Mental Illness Is Not a Capital Crime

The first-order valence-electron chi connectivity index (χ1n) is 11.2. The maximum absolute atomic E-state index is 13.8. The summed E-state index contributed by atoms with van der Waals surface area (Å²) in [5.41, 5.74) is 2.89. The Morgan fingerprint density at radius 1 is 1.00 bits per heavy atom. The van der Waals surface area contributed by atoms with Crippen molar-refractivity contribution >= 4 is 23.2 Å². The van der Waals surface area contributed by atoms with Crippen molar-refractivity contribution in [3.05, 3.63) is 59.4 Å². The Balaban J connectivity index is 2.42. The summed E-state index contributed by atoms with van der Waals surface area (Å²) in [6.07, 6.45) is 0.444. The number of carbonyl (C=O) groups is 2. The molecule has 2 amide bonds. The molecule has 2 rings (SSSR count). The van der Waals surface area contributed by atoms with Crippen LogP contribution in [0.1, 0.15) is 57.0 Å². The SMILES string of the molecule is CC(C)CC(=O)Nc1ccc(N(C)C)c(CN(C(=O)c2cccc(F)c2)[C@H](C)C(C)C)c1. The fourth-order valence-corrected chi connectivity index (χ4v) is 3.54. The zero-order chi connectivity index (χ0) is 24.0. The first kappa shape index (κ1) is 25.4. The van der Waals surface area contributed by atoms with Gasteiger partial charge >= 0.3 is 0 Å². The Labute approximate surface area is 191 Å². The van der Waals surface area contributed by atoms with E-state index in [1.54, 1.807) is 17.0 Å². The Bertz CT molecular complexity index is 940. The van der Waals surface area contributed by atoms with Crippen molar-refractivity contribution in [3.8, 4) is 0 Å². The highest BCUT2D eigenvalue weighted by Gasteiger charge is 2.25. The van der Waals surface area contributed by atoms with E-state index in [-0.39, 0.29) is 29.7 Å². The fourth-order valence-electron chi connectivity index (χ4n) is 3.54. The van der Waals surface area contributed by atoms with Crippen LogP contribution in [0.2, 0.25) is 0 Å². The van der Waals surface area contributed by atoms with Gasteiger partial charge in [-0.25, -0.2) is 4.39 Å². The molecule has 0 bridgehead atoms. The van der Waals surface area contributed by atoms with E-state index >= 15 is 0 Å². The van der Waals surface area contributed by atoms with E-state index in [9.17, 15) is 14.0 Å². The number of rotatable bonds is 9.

Two and a half decades after the 1991 beating of Rodney King was broadcast on TV, another bystander captured video of a different beating by the side of a Los Angeles freeway, featuring another Black grandmother. Marlene Pinnock, diagnosed as bipolar, had been homeless off and on for several years. She was walking along Interstate 10 in Los Angeles, headed to a location where she felt safe to sleep that was only accessible by freeway. A California Highway Patrol officer stopped her, eventually tackled and threw her to the ground, and proceeded to punch her in the head ten times as he straddled her body on the side of the freeway. Marlene later said, “He grabbed me, he threw me down, he started beating me… I felt like he was trying to kill me, beat me to death.” Adding insult to injury, during the assault Marlene’s skirt began to ride up. When she attempted to pull it down, the officer ripped her dress, displaying her naked buttocks to surrounding traffic. She was subsequently hospitalized for several weeks for injuries to her head, which left her with slurred speech, and experienced ongoing nightmares about the incident. The officer also claimed that Marlene was mentally unstable, causing the hospital to hold her longer, against her will, for observation.